Tag Archives: identity

Weekly reading list – August

Facebook redefined the word friend in 2004
Facebook redefined the word friend in 2004

Fresh back from a summer holiday – well actually mine was a bit of a knackering washout really – here are some recommended web reading links.

I’ve also taken out a 12-week trial subscription to The Economist. Between reading one of the issues and a book at the moment, I can’t keep up. I struggle to reach half way through the magazine before another one arrives.

The quality, depth and opinion of the articles is top-notch. I’m not saying I always agree with the opinion, but the manner it’s conveyed is excellent.

From relationships to revolutions: seven ways Facebook has changed the world – Facebook has changed our lives, and I believe it’s mainly for the better. This article shows 7 key aspects (including mass employment).  Continue reading Weekly reading list – August

Reading tab list for July

Sales of the Apple Watch haven't been released, but stocks continue to soar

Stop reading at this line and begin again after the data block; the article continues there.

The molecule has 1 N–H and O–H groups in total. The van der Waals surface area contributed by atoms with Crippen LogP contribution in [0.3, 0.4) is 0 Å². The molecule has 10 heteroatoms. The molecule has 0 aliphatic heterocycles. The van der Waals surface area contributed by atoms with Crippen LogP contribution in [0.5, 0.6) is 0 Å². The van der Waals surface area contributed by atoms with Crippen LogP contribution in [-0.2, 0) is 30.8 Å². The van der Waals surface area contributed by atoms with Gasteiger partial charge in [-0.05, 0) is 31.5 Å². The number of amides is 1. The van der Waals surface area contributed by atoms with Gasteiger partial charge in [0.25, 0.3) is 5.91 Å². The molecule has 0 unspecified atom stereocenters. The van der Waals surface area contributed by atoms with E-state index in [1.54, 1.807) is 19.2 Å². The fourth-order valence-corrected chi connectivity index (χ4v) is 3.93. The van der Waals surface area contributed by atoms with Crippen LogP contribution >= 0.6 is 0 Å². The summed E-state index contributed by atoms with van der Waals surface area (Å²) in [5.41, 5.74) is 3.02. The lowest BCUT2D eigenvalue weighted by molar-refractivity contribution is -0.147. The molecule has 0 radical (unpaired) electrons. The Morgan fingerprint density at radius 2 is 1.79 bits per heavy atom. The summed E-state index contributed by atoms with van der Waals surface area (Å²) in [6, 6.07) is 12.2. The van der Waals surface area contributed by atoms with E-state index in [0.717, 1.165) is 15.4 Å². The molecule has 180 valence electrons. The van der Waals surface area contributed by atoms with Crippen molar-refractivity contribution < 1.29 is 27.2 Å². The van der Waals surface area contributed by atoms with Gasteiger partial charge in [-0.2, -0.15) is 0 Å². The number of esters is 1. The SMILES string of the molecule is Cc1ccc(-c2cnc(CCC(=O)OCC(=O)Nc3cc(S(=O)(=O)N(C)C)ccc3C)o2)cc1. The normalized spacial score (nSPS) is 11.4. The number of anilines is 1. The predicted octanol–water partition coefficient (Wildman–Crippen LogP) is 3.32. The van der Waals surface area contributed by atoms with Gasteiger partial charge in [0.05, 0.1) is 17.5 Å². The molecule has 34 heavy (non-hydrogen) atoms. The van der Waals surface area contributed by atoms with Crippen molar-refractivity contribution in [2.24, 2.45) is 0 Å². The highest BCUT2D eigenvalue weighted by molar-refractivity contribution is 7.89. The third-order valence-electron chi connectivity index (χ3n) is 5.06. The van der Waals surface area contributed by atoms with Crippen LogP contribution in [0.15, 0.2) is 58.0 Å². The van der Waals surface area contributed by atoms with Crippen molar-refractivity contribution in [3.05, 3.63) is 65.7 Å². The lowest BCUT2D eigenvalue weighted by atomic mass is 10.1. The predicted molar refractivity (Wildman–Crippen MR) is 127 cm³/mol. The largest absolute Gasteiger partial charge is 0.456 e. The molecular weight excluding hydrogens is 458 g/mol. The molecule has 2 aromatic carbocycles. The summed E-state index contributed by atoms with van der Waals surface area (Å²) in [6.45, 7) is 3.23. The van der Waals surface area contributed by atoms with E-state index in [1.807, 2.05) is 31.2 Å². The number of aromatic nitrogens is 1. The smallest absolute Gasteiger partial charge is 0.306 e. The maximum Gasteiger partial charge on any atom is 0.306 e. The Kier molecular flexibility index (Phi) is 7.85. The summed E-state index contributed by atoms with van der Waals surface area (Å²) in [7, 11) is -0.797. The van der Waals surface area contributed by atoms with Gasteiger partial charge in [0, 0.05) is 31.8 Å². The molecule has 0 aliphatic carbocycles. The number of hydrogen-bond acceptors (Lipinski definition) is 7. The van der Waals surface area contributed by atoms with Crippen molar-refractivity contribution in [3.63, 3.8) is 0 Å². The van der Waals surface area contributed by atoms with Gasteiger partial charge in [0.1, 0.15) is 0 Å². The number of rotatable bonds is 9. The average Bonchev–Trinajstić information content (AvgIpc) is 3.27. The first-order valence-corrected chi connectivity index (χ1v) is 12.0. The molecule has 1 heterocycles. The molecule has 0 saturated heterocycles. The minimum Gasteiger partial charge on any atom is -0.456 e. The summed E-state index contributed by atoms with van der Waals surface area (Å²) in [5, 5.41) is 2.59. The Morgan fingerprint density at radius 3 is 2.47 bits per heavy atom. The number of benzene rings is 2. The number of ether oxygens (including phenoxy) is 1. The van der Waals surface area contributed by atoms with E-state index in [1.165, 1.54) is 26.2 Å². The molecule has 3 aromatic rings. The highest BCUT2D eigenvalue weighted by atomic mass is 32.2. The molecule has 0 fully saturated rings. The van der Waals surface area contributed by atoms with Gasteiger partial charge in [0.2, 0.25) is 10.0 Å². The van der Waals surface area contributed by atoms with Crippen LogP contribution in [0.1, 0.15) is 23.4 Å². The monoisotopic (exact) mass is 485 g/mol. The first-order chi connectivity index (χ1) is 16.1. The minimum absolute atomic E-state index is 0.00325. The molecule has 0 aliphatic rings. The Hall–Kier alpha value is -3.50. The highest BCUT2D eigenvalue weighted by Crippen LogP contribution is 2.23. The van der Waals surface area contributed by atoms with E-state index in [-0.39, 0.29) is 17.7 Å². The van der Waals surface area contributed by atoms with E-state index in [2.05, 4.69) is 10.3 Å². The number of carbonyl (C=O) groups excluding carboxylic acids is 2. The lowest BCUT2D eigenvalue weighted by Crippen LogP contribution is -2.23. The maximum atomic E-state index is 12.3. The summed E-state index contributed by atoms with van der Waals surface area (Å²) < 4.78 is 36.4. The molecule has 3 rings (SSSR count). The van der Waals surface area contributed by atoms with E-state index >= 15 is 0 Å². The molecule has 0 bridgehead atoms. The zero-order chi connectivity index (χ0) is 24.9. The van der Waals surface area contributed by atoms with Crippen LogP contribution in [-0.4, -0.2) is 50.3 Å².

Sales of the Apple Watch haven’t been released, but stocks continue to soar. Photo courtesy of Michael Roth

It should be holiday season by now, but the Christmas and Summer holidays productivity downturn seemed to cease two to three years ago (I’m basing this on my experience in the UK).

This is what I’ve read recently:

Banks could be sheepdogs (like Apple) – A great article describing how banks are utilities, but could become extremely important in the Identity revolution
Drone shooting: US home-owner faces charges – BBC News – A surprising story about a man who shot down a drone in the US, which flew over his house several times

Continue reading Reading tab list for July

The Future of Digital #Payments

Yours truly at Endava's Future of Payments Event
Yours truly at Endava’s Future of Payments Event. The audience isn’t asleep – they’re tweeting insights from the presentation, or watching the football

For the past 3,000 years payments hasn’t been the most exciting industry, but in the last 5-10 years, there have been dozens of new entrants into the market.

It took 3,000 years to give us pretty much seven payment options: coins, banknotes, debit cards, Diners club, Visa, Mastercard and American Express. In the last ten years, we’ve seen an explosion of disruptive players, all driven through the adoption of the Internet and/or mobile technologies.

Yesterday we hosted an event “The Future of Digital Payments” in London at the magnificent, if slightly warm, Royal Exchange. It was one of the best attended Endava events that we’ve held, despite the World Cup and Wimbledon trying to compete with us!

Continue reading The Future of Digital #Payments